As with everyone who hasn’t been living under a rock, I’ve grown up hearing Star Wars references and seeing bits and pieces literally for all my life. Lightsaber battles at recess, parodies and references in cartoons, the infamous anti-sand monologue cementing itself in my mind far before I knew of its origins; without ever seeing the movies, I grasped the general plot better than the Bible. For a lot of my life, I was indifferent to it, then later growing a disdain for the franchise due to how it dominated pop culture for a while, and my own personal (family related) reasons.
Then one of my friends got really into it and I decided to give it a chance, if only to understand what she was talking about, since she would go on and on about them; I’m incurably nosy, and wanted to know what the big deal was (especially with Anakin, her favorite).
I had seen the A New Hope, Empire Strikes Back, and about half of Return of the Jedi in my freshman year of high school, but the most I remember of them are that the ewoks were cute and Princess Leia was cool; nothing original. I had also seen the first in the sequel series, but remember literally nothing from it aside “that was indeed a Star Wars movie”.
So, to begin; the original trilogy. My previous stances of “ewoks cute” and “Princess Leia cool” stand firm, if not firmer. I am also one of Yoda’s biggest fans, especially since I was already a previous fan of Frank Oz, his puppeteer, who helped create the Muppets. I’ve also grown attached to Luke due to his heroic spirit but also touch of sass (the Chanel boots meme loops through my mind about once a week).
Now, as for from a movie standpoint, they are about as good as everyone says; ever-enduring, and quite enjoyable, albeit with some questionable moments here and there (the infamous Leia Luke kiss and subsequent decision to make them siblings). There are also a few assorted plot holes, but nothing too bad, considering that it was highly unlikely Lucas could ever conceive that the movies would become what they have today. The art direction is also amazing, costuming and sets and puppeteering all only adding to the unique world the universe takes place in.
Now, for the prequels.
Despite having been a Star Wars hater, if anything, even I knew how controversial the prequels were (and possibly still could be). However, from my perspective, they’re quite good, and an impressive feat of development both from one trilogy to the next and a worldbuilding perspective. The writing is compelling and engaging, even if a bit rushed at times from my perspective (Anakin went from anti-Sith to Darth Vader without the suit very quickly if you ask me). The costuming is undoubtedly gorgeous, and the expansion on the different planets and cultures is nice to see. It being a doomed narrative also adds another layer to it, as no matter what Anakin does, we all know how his story ends.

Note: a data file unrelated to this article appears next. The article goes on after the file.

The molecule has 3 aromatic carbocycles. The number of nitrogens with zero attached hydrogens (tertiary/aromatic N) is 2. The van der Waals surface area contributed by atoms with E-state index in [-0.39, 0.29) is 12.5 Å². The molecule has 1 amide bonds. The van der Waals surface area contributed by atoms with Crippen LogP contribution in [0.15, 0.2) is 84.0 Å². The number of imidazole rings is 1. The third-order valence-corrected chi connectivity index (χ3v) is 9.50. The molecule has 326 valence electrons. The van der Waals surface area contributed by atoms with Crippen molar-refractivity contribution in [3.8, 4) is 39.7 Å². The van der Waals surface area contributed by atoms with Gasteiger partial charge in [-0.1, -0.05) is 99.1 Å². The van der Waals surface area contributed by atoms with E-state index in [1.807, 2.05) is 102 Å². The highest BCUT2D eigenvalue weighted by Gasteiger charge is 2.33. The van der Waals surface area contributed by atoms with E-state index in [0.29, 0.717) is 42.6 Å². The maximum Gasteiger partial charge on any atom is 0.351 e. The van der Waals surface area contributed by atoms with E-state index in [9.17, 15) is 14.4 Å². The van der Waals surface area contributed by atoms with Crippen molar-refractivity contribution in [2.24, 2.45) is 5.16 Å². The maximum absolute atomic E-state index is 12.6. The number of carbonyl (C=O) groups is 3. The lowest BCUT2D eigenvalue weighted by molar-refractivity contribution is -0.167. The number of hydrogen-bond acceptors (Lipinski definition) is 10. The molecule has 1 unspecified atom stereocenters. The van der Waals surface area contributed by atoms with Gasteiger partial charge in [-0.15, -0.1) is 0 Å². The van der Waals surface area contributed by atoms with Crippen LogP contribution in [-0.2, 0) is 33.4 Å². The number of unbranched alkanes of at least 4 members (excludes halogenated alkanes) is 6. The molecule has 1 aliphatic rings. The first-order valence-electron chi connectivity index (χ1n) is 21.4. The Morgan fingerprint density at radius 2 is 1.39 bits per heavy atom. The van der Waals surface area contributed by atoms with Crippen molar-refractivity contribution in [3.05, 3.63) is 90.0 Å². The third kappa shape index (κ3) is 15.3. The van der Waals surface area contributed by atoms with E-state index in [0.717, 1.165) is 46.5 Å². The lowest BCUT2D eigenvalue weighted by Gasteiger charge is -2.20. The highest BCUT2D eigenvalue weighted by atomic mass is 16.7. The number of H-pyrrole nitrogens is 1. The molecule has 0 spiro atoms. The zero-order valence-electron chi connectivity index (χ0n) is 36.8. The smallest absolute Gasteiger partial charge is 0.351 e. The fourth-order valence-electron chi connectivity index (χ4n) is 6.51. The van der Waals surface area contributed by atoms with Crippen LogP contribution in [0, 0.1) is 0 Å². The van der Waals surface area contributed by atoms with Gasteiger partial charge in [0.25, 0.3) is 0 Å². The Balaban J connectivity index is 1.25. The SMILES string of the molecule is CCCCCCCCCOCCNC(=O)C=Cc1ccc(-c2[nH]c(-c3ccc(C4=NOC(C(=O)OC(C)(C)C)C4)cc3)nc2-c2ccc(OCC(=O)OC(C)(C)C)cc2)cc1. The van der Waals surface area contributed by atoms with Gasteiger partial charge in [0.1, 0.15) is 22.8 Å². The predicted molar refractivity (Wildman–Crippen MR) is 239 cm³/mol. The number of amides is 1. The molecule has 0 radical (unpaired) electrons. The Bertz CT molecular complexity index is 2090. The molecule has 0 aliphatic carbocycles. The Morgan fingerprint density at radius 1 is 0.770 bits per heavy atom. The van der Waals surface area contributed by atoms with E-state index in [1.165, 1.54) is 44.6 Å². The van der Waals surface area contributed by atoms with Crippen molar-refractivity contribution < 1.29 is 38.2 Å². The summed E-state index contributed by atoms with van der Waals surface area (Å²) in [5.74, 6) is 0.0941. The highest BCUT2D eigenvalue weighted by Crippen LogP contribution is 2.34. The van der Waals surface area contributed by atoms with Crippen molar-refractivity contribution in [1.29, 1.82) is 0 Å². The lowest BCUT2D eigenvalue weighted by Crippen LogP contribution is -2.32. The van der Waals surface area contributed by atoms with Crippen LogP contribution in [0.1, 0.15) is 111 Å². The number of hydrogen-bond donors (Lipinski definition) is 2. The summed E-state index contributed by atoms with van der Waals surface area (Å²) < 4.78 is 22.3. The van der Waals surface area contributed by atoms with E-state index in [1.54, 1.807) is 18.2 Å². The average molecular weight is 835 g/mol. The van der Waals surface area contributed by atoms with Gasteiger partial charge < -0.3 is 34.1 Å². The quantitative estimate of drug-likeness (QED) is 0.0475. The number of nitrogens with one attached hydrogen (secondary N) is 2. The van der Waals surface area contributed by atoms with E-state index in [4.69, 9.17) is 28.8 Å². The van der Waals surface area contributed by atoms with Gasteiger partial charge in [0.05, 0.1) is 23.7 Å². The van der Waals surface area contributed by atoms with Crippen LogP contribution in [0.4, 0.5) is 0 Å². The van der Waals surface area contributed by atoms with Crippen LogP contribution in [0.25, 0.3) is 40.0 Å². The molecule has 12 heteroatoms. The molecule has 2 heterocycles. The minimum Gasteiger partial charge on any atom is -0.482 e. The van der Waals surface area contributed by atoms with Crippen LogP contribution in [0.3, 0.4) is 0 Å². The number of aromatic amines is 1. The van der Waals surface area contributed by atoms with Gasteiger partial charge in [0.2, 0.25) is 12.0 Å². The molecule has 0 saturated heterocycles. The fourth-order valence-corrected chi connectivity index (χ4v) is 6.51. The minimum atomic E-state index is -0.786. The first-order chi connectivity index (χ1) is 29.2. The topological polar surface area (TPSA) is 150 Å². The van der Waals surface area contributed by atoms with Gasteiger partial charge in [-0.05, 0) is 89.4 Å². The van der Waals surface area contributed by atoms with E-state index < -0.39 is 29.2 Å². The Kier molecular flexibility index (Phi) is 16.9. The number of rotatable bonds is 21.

Also, as an aside, upon seeing him, I have no idea why Jar Jar Binks received such overwhelming hatred. Before seeing the prequels, I legitimately thought he helped build the Death Star or something along those lines, with how badly I saw him hated; but no, he’s a rather average side character; aiding (and hindering) the main characters as the plot demands, and having his own schtick (his well-known manner of speaking), but nothing too stand-out, especially in a way that would make him be hated as he was. In fact, during my viewing I rather enjoyed him.
Now, as for the sequels, as previously mentioned, I had seen the first sequel and remembered nothing of it. And I have no desire to remedy that; in layman’s terms, I am not watching them, and do not plan to. However, hearing from both fans of Star Wars and animation overall how good and well-written the animated The Clone Wars series is, and how it features Ashoka, a long-standing exception of my previous ire towards the franchise, I am tempted to go check it out.
Star Wars is something that’ll just never go away in the cultural sphere. There’s always something that can be done with it, always something new to be expanded on in some way, or a new way to depict something. An impressive feat, and one that must at the very least be respective for its endurance throughout the ages. No doubt it has had its highs and lows, highs specifically in the visual artistic elements, and if nothing else it’ll be interesting to see what they do next. The latest installment, the long awaited (and overdue) series dedicated to an adult Ashoka, is evidence of this.
Ashoka released August 22nd on Disney+ with new episodes each Tuesday until October 3rd.